by Nicole Sosnowski, KT Journalism
Sydney, Australia - Australian polyurethane (PU) foam manufacturer Joyce Foam says it has invested $A10 ($m) in new technologies since 2010 to remain competitive in Australia's "shrinking" foam market.
Joyce Foam Pty. Ltd., trading as Joyce Foam Products, manufactures in Moorebank, western Sydney, in the state of New South Wales (NSW), and has sales locations in four other states - Queensland, Victoria, Western Australia and South Australia.
The company was originally part of Perth-based Joyce Corp. Ltd., but Joyce Foam was sold to Indian-based flexible PU foam manufacturer Sheela Foam Private Ltd. in 2005 for $A16 million (excluding property and debt). Sheela is headquartered in Ghaziabad, a city in the Indian state of Uttar Pradesh, about 11 miles east of Delhi.
The sale occurred after the Canberra-based competition watchdog - the Australian Competition & Consumer Commission (ACCC) - refused Joyce Corp.'s proposed merger with Melbourne-based foam manufacturer Pacific Brands Ltd. ACCC opposed the merger on the grounds it would give Pacific Brands too much market power.
Joyce Foam sales and marketing general manager Kathy Jack said the company's strategy is to maintain its sales growth in Australia's increasingly difficult manufacturing market conditions, where demand for foam is decreasing.
She said many Australian furniture manufacturers no longer require foam because they are moving manufacturing operations offshore. "We are losing market share through no fault of our own."
Since 2010, the company has invested $A10 million in new technologies, including a variable pressure foam (VPF) machine, which Jack says is the most environmentally friendly foam machine available.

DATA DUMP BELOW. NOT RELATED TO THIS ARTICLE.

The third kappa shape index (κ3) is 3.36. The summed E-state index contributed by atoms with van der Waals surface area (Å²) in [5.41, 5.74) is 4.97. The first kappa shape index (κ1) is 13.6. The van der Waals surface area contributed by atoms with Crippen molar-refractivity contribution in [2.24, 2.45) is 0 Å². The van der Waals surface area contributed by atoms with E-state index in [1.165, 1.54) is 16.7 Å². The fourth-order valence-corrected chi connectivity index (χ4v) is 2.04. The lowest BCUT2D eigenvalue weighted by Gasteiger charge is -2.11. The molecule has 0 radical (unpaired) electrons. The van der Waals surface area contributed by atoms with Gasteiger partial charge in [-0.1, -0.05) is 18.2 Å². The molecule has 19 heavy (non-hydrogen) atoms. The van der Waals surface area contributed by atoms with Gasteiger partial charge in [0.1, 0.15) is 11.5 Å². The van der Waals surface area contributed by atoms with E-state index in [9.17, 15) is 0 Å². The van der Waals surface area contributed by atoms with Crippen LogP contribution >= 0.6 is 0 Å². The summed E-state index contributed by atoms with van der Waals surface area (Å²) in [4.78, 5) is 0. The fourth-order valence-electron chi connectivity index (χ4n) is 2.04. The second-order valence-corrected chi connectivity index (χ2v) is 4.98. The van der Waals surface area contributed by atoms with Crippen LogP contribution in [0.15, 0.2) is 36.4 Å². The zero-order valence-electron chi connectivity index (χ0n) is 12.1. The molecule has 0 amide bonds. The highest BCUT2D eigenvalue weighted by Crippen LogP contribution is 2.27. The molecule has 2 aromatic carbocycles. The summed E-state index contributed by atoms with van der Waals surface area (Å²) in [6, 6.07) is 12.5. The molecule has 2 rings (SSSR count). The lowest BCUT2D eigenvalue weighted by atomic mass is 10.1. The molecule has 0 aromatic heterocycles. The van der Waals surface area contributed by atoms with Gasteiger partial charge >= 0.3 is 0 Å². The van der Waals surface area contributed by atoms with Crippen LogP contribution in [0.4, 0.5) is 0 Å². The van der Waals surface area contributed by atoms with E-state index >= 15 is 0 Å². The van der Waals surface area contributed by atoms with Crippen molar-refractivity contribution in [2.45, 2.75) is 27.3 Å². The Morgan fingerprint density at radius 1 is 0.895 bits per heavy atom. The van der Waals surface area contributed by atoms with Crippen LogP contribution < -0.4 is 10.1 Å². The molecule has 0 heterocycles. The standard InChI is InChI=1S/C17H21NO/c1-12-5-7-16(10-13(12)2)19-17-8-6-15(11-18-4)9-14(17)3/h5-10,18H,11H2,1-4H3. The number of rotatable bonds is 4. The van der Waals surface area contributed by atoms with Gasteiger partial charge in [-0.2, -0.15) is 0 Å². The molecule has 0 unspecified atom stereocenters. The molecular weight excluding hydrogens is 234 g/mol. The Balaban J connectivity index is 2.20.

Using VPF technology, Joyce Foam's products are manufactured in an enclosed, pressure-controlled environment, eliminating the need for blowing agents, for example, methylene chloride, to help the foam rise. The enclosed process also captures emissions.
Jack said Australian manufacturers must demonstrate a "competitive edge" to remain in business, and Joyce Foam's new technology and machinery allows it to create foam grades not previously offered by an Australian manufacturer.
Consequently, Joyce's market share, particularly in the bedding industry, has grown since VPF technology was introduced and estimates it now holds 40 percent of Australia's foam market.
Jack said India's and Australia's foam markets are different. Australia's "mature" market is about 10 years more advanced than India in some areas. However, India's "emerging" market has growth potential.
While India has a growing demand for automotive foam, Australia's demand is shrinking as car manufacturers move offshore.
Jack said Sheela initially bought Joyce Foam eight years ago to acquire the division's advanced manufacturing technologies, and Joyce continues to share its technologies with the Indian parent company. In exchange, Sheela shares its new foam products, developed by its expert chemists.
In 2010, Joyce Foam consolidated its manufacturing operations into a single site in Moorebank, western Sydney. As agreed during the 2005 sale arrangements, Joyce Corp. leases the 441,320 square feet property to Joyce Foam.
In a company statement, Joyce Corp. chairman Dan Smetana said the Moorebank property will return to market rents in November 2015 when the lease agreement expires. He expects the land will be in high demand because the NSW Government plans to develop a transport hub in the suburb. "We don't have long-term goals to own and hold industrial property and may look to put our holding on the market in the future," Smetana said.
A Joyce Corp. spokesman said the company will consider the "opportunities" available in 2015, and may sell the property. If it decides to sell, Joyce Foam will either buy the property or have to negotiate an agreement the new buyer, he said.
Jack said Joyce Foam was not planning to move from the Moorebank site "any time soon", particularly since it has invested millions of dollars in new technologies.